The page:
When Timothy D speaks of an “information dark age” he is not talking about a lack of information. D’s dark age is more about content and while the Internet might be a force for liberation its sinister side will fascinate artists for many years to come. The Internet is Timothy D’s shadowy playground. His innocuously titled and net-centric exhibition Video:Music consisting of video, sound and drawing is, upon closer inspection, perverted and voyeuristic. D is of the last generation of artists not born with the Internet, but who have grown up in its omnipresent company. This exhibition reflects not only an enduring relationship with the net but also covers the period of its rapid development.
The source material for Timothy D’s work is not only the flood of images found on the Internet. He also speaks of the influence of the Flicker or the Structural film movement of the 1960s and early 70s. The proponents of ‘flickers’ challenged the hegemony of mainstream cinema by treating film as the projection of still images presented in very quick succession and celebrating the flickering effect of silent movies of the 1920s. While the sense of the raw physicality of film has been all but lost to the seemingly intangible technologies of digital video, the basic concept of clashing stills remains. Thus D focuses on the endless illusions created by passing images and the effects on human consciousness. Along with his composed soundtrack that augments a sense of conflict between image and sound he, like avant-garde or experimental film makers, aims to generate a disorienting environment in the gallery that will fracture the audience’s understanding of virtual and video imagery as it is encountered in everyday 21st century life.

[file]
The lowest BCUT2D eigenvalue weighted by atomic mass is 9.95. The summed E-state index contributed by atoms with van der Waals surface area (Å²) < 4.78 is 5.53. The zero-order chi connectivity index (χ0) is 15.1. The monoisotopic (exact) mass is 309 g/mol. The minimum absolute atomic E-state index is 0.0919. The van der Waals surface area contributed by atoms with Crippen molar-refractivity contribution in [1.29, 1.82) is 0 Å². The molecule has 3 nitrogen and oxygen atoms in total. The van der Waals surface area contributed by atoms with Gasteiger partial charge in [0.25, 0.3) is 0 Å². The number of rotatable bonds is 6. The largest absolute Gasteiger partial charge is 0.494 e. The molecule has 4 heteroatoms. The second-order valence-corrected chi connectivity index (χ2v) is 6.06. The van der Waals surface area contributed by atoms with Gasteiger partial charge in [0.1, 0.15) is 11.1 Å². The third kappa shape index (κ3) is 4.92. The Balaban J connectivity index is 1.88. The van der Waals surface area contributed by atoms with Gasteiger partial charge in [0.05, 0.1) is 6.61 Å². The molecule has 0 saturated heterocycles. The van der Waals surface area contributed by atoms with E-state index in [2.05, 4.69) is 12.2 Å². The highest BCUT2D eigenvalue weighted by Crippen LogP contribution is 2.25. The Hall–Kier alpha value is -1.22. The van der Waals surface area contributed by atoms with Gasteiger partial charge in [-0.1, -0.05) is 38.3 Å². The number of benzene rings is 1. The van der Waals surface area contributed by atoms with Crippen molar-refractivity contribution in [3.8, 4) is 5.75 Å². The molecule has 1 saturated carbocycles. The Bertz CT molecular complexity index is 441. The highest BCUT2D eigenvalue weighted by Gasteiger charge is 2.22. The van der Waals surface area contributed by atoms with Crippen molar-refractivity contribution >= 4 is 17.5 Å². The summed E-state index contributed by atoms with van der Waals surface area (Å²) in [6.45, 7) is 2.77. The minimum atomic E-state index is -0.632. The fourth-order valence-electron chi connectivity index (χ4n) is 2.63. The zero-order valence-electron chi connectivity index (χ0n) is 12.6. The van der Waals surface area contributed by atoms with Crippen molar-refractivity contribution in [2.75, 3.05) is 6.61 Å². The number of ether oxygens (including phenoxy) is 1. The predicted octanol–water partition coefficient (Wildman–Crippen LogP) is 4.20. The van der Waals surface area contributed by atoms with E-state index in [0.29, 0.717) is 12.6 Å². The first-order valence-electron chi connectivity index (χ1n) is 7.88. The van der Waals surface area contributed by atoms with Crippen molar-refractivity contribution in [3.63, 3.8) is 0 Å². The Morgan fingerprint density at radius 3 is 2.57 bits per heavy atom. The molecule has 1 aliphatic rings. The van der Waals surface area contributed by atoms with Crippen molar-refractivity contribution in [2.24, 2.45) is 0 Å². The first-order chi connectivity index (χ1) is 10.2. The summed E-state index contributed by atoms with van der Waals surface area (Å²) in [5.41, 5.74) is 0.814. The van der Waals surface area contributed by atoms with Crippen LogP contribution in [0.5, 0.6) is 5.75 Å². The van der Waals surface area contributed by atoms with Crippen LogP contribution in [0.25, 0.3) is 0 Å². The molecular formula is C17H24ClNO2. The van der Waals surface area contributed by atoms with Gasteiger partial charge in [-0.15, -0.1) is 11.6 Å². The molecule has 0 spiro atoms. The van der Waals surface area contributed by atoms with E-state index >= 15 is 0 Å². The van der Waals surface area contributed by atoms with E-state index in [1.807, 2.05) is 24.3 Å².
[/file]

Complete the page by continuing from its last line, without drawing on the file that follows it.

Adapted from catalogue essay by David Broker; photograph by Brenton McGeachie.